The genus Vinca has five species in Central and Southern Europe, but only the little periwinkle (Vinca minor) is present in our hardwood forests.
At the level of horticultural production, we find at home especially Vinca minor as well as Vinca Major and Vinca balcanica, but in much smaller numbers.
The plant retains its lanceolate leaves divert dark brilliant, during the whole season.
Thanks to its long stolons, it quickly sets out to conquer large areas. Its natural locations are forest edges and clearings with loose, nutrient-rich soils.
That the periwinkles feel the most, and that all their splendor may be displayed.
I prefer to see periwinkles in sunny to semi-midden locations, associated with dwarf shrubs or perennials of large size.
Vinca is also suitable as a cover for shaded areas, but they give fewer flowers.
This is the ideal time to plant the periwinkles: plants spin very well, even when temperatures are low, and start the spring in a solid way.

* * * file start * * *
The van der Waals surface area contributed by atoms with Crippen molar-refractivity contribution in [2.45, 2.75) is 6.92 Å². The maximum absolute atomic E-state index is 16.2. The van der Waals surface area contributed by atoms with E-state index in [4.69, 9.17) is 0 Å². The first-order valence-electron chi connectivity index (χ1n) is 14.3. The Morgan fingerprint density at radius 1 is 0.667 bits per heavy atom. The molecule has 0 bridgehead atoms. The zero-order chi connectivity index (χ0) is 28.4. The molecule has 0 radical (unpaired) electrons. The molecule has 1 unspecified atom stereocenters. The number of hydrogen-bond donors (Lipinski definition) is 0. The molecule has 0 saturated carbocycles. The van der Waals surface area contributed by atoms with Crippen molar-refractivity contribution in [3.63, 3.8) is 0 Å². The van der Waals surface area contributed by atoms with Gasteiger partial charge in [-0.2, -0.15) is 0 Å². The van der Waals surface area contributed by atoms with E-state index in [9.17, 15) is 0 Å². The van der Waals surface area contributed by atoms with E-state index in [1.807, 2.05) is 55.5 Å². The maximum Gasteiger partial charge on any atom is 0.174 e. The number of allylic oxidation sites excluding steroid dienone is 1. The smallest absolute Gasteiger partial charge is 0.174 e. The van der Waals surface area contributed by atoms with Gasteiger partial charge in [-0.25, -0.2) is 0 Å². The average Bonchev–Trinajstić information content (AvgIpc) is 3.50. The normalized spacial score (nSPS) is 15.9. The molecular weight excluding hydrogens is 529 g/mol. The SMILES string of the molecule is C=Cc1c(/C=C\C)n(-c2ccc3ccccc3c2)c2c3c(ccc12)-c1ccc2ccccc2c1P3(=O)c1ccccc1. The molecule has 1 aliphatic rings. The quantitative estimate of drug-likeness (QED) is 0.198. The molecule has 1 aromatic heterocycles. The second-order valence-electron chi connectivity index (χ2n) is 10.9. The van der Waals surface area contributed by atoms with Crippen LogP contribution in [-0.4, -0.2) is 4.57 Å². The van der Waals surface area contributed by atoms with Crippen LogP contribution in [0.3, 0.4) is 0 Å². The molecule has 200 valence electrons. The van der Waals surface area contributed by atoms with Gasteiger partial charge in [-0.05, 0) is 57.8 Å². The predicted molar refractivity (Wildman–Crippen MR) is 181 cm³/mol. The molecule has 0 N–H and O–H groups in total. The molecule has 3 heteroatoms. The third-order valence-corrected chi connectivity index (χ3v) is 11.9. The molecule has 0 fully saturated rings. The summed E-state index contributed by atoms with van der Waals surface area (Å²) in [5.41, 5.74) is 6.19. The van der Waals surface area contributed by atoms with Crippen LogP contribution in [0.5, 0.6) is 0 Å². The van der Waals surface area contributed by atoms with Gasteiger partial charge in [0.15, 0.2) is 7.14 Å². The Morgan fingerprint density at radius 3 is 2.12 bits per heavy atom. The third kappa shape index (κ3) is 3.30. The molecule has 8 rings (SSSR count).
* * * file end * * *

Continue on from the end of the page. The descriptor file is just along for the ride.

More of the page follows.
Before planting, it is advisable to rid the soil of all perennial weeds.
Varieties from of culture
As the purple wild blue variety is little demanding, but does not bloom a lot and is prone to diseases, it lends itself very little to use in the garden. My father, Herbert Menke, has managed to obtain seeds that can germinate by crossing selected male varieties and the parent variety Jekyll ‘. He created four new varieties. The goal was to have a compact habit, with many branches and flowers and a healthy foliage.
Periwinkle carpets are an important source of food. When combined, the different varieties are particularly attractive.
Also read: Alopecurus (Graminaceae).